I have a difficult time writing combat scenes. I’ve never thrown a punch, but I have fired a pistol. I’ve not practiced archery or sword fighting. I’m not athletic, and I have difficulties thinking through the choreography of a combat scene.
What are you working on now? What is your next project?
I’m working on a sci-fi novel about human memories sold on the black market, and a magic realism novel about a lycanthrope where it is unclear if he is a werewolf or just having mental health issues.
I have also been exploring a cross-promotional marketing idea for a techno-thriller novel and cryptocurrency. I knew little about digital currency but successfully set up a coin and NFTs in the name of my novel. I don’t know if my marketing idea will pan out, but understanding more about the technical aspects will help me write about murders on a data-mining farm in the arctic.
What is your biggest failure?
I cannot bond with a peer group. I don’t have any friends due to trust issues and being bullied in my childhood. It feels much safer to keep to myself, but others may find it strange.
What is your biggest fear?
One of my biggest fears is working for an employer until I die. I work hard and spend at least twenty hours a week writing or on other projects, but laboring at a job is soul-destroying. I currently work in software quality assurance. I get paid well enough to support my writing projects and one day will be able to retire.
If you had a superpower, what would it be?
I do whatever I want to do. If I don’t know how to do a task, I learn how and make mistakes just like everyone else. I no longer wait for someone to give me an opportunity, or go through gatekeepers. I genuinely believe writing is valuable, even if no one wants to read it. Writing can be therapeutic and offers many rewards.
What secret talents do you have?
I am a talented digital painter who bounces between creative activities. I might spend a few months creating artwork, then switch to poetry or novel writing.
What were you like as a child?
As a child, I was an introverted nerdy kid, just like I am now. My general interests are computers, books, and art.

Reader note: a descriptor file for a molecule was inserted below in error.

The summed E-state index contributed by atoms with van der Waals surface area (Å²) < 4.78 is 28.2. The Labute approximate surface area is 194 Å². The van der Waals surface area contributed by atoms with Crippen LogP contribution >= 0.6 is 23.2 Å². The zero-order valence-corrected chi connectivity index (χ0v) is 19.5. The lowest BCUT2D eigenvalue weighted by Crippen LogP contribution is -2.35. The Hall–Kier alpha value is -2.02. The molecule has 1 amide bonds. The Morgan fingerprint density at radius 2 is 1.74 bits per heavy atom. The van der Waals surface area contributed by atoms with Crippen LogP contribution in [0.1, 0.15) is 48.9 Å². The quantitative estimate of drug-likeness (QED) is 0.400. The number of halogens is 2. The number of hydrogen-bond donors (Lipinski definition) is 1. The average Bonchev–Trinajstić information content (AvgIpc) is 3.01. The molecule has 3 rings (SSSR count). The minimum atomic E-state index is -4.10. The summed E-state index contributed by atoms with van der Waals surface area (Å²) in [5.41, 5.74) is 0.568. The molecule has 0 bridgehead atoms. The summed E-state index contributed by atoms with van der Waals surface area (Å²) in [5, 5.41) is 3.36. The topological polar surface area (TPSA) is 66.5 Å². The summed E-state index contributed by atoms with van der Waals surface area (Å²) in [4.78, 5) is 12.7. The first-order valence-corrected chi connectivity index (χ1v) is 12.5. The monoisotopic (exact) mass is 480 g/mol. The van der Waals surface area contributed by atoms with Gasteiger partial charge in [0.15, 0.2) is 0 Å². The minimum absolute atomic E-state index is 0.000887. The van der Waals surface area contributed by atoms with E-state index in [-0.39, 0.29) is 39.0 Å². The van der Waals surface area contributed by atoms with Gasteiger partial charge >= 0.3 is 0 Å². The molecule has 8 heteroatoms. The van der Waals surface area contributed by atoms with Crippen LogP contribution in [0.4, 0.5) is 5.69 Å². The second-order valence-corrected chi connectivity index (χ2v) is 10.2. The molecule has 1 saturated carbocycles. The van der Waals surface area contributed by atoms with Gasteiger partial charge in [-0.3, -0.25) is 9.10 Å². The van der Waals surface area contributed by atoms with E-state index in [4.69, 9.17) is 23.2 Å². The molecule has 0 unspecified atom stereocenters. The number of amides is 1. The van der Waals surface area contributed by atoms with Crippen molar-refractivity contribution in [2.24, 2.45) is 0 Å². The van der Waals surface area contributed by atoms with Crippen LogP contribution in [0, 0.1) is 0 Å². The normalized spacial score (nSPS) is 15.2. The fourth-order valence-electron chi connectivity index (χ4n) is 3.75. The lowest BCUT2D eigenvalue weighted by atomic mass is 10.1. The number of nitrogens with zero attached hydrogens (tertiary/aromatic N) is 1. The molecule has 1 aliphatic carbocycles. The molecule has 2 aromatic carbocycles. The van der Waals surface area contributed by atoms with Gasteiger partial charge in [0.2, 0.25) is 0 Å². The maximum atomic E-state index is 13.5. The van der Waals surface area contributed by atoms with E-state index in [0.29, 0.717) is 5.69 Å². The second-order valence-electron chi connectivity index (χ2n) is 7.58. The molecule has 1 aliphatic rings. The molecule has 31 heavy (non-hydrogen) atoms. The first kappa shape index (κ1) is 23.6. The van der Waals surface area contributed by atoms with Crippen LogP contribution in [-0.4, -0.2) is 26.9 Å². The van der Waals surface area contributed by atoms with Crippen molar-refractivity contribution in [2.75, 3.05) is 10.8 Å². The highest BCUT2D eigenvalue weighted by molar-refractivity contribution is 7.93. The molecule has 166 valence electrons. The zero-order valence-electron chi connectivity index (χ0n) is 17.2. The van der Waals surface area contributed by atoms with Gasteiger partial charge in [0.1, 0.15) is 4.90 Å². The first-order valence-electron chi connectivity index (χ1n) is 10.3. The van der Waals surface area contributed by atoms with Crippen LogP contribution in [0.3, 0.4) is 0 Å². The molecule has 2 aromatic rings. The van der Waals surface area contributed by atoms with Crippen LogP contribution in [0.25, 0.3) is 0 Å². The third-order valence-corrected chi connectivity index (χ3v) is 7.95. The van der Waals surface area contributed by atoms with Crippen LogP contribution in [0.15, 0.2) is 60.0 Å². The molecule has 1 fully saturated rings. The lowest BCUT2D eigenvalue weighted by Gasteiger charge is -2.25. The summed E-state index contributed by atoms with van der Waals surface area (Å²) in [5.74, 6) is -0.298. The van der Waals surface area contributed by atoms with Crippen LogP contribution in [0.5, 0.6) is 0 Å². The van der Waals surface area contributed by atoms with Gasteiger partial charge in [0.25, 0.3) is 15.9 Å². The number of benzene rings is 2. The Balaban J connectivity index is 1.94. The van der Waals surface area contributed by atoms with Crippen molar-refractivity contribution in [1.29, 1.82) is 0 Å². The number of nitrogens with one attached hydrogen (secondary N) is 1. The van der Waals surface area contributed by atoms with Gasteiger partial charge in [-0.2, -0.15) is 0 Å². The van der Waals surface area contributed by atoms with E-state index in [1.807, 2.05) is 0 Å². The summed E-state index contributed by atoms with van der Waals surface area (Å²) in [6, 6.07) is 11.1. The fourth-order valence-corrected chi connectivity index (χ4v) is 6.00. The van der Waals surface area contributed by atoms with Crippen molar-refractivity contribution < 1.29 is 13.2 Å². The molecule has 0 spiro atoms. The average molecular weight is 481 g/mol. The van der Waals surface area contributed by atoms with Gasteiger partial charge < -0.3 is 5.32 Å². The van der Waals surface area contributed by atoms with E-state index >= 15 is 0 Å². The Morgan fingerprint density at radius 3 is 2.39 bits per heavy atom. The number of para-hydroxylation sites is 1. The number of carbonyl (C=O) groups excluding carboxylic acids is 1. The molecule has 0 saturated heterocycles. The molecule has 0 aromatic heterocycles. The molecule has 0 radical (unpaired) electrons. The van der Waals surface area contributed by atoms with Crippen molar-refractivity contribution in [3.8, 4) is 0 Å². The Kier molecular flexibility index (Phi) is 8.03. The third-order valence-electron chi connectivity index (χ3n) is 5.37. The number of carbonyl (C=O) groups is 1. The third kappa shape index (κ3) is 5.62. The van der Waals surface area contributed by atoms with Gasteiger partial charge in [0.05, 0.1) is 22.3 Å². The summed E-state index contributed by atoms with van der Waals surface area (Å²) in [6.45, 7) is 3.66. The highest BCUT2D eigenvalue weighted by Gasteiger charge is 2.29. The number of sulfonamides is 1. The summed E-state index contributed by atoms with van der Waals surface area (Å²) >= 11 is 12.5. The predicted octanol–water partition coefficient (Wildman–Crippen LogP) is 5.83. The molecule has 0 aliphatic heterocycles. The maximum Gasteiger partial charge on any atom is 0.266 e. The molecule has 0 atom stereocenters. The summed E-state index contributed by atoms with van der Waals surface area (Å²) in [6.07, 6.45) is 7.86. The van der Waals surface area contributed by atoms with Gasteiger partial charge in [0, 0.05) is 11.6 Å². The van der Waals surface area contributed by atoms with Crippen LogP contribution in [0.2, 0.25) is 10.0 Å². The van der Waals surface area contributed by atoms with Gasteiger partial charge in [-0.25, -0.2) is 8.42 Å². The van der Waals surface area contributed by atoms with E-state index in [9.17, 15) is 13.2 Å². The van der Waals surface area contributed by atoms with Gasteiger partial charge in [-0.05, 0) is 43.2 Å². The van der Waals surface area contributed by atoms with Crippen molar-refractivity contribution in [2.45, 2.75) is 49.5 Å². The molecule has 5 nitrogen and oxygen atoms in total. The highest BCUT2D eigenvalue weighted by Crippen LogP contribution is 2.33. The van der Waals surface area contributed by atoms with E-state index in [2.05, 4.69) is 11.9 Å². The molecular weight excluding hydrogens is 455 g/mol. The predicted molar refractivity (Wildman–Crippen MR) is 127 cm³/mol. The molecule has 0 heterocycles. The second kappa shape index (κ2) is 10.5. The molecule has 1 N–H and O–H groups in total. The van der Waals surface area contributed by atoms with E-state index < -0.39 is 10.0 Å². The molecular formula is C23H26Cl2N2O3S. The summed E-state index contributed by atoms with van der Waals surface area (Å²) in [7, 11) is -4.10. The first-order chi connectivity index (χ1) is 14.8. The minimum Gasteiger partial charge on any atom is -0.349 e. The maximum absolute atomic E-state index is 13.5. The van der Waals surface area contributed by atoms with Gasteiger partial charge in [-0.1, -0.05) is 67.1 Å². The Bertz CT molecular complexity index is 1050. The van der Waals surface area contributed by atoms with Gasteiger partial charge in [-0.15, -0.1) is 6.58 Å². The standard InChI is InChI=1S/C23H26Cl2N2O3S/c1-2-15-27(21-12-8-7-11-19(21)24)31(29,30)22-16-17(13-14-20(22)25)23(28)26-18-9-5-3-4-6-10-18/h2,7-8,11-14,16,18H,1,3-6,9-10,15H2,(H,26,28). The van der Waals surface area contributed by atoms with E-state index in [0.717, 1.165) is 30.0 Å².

What do you dream? Do you have any recurring dreams/nightmares?
I have nightmares every night from CPTSD. I have GAD and have suffered from Major Depressive Disorder (MDD) for the last forty years. Sometimes the people who inhabit my dreams are bullies from school or work, but I also have a lot of nightmares about catastrophic weather. I have done a series of digital paintings featuring tornados and hope to do an anthology of tsunami dreams one day.
Thank you, Ashley, for the insightful interview. Readers, scroll down to read more about her boxed set on sale…
Title Gnome Stories Box Set
Author Ashley Parker Owens
Welcome to an impossible fantastical realm where nothing is as it appears, and the ogres in power will do whatever it takes to keep the gnomes slaving in the garden.
All five Gnome Stories books are now available in one box set. Follow the hapless gnomes as they struggle through life, desperate to find a way out from under the ogres’ oppression. There is no peace, only the devastating residue of ogres who have been in power for far too long.
Books in the Gnome Stories set include:
1. Gnome Harvest
2. Rosetta Gnome
3. Trilogy of Shorts
4. The Hollow Rigors of Gnome
5. The Doll’s Eyes of Gnome
Filled with a vivid imagination, the Gnome Stories are sure to inspire and amaze readers as they follow the protagonists in their quest for freedom. These interwoven symbol-laden stories contain many literary Easter eggs for dedicated readers.
A note from the author:
Please click here to read an article I wrote about creating this boxed set:
Kindle Countdown Deal –
On sale Feb 3-10. Grab your copy before it’s too late.
February 3, 2022 at 8:00 AM (PST) $2.99
February 5, 2022 at 1:00 PM (PST) $4.99
February 7, 2022 at 6:00 PM (PST) $6.99
Ashley Parker Owens is an Appalachian writer, poet, and artist living in Richmond, Kentucky. She earned an MFA in Creative Writing from Eastern Kentucky University and an MFA in Visual Arts from Rutgers University. Ashley has been writing for decades and is a recent Pushcart Prize nominee.
Social Media Links
https://www.amazon.com/Ashley-Parker-Owens/e/B00BG8Z2Y4 (Amazon Author Central)